A new addition to England's landscape is in the making as scientists are preparing to build a giant balloon in an experiment that seeks to re-create the cooling effect of erupting volcanos.
The experiment will start with scientists attaching large helium filled balloons to 1km of hosepipes, but eventually Engineers from the university of Bristol aim to use balloon the size of Wembley Stadium in an investigation towards the development of climate engineering.
The $2.5 million project called Stratospheric Particle Injection for Climate Engineering (SPICE), is already underway and set to launch next month.
Once the balloons and pipes are put into place at a disused Norfolk airfield, scientists will attempt to pump water up a hose suspended one kilometer off the ground beneath a helium-filled balloon.
According to the scientists light-scattering particles that are pumped high into the atmosphere have a cooling effect on the Earth as they reflect the sun's rays. They aim to create a similar effect to that of a volcanic eruption which can have an impact on cooling the planet.
The study carried out by the universities of Bristol, Cambridge and Oxford, together with those from Marshall Aerospace has found that Particles of clay, salts or metallic oxides suspended in liquid have more of a cooling effect than sulphates produced by real volcanoes.
The launch that will take place next month is the first of its kind in the UK, and while it is a test run raising the balloon to a height of 1km, engineers hope to raise this to 20km in future experiments.
The method of building artificial volcanoes is seen as a last resort, if carbon emissions cannot be taken under control.
'We are still decades away from doing this and it's not simply a science decision,'' said one of the scientists, Dr. Matt Watson from the University of Bristol speaking at the British Science Festival at. ''There are ethical and governmental decisions around this that are huge. Just because we can do it doesn't mean that we have the right to do it.''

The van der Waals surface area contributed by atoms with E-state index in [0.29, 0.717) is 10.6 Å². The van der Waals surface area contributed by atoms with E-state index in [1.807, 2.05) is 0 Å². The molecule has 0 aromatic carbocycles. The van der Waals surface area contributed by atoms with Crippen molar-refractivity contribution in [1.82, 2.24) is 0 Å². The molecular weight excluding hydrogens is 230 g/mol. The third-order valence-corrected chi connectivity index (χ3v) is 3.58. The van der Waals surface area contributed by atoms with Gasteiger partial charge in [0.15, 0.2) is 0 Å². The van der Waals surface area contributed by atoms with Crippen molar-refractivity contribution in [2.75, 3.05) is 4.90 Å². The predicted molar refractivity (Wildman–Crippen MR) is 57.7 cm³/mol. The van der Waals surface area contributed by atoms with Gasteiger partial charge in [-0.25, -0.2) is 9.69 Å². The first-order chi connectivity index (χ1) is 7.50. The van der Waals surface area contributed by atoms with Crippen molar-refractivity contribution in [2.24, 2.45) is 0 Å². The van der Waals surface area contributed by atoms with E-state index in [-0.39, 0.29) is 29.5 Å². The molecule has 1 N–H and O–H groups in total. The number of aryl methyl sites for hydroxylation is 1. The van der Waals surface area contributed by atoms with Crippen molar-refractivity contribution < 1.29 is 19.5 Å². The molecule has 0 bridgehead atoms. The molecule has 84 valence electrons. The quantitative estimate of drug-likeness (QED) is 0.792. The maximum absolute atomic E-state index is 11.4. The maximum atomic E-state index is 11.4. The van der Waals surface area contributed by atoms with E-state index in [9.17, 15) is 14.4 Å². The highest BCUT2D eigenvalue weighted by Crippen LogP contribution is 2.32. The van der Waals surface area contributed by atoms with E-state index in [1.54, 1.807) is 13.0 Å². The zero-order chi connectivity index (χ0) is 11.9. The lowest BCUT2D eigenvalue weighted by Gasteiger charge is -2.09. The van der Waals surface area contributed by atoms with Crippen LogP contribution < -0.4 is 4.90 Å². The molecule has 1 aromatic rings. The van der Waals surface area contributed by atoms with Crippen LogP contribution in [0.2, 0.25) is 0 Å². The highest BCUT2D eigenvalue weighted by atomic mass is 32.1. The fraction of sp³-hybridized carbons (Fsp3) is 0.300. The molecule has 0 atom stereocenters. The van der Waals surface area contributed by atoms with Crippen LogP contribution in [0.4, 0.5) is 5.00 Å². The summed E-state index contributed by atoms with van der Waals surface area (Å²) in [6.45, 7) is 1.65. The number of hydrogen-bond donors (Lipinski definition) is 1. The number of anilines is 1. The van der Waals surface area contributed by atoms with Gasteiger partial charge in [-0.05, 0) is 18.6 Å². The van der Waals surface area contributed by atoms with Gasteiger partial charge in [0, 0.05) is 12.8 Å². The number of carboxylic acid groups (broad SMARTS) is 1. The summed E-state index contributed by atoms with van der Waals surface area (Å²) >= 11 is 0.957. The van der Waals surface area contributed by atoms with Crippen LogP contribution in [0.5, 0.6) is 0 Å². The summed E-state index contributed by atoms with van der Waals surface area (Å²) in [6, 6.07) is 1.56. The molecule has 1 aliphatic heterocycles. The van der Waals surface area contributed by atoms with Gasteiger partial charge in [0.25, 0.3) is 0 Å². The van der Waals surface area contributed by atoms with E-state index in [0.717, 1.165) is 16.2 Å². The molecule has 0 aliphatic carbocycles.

The pipes are likely to be sited are out to sea. To pump water to one kilometer you need a pressure of 100 bars. When we start thinking about 20 kilometers we're talking about 4,000 bar of pressure. You don't get that kind of pressure at B&Q, said Dr. Hugh Hunt, from Cambridge University, who will head the Sculthorpe test.
Large volcano eruptions in the past have proved to have a significant impact on decreasing global temperatures. The eruption of Mount Pinatubo in the Philippines in 1991 decreased the earth's average temperature by 0.5 degrees Celsius over two years.
This was as a result of aerosols reflecting back the sun's radiation before it reached the atmosphere. SPICE will investigate the effectiveness of stratospheric particle injection, evaluating the best candidate particle and its ideal quantity, delivery method, and likely impacts of the injection.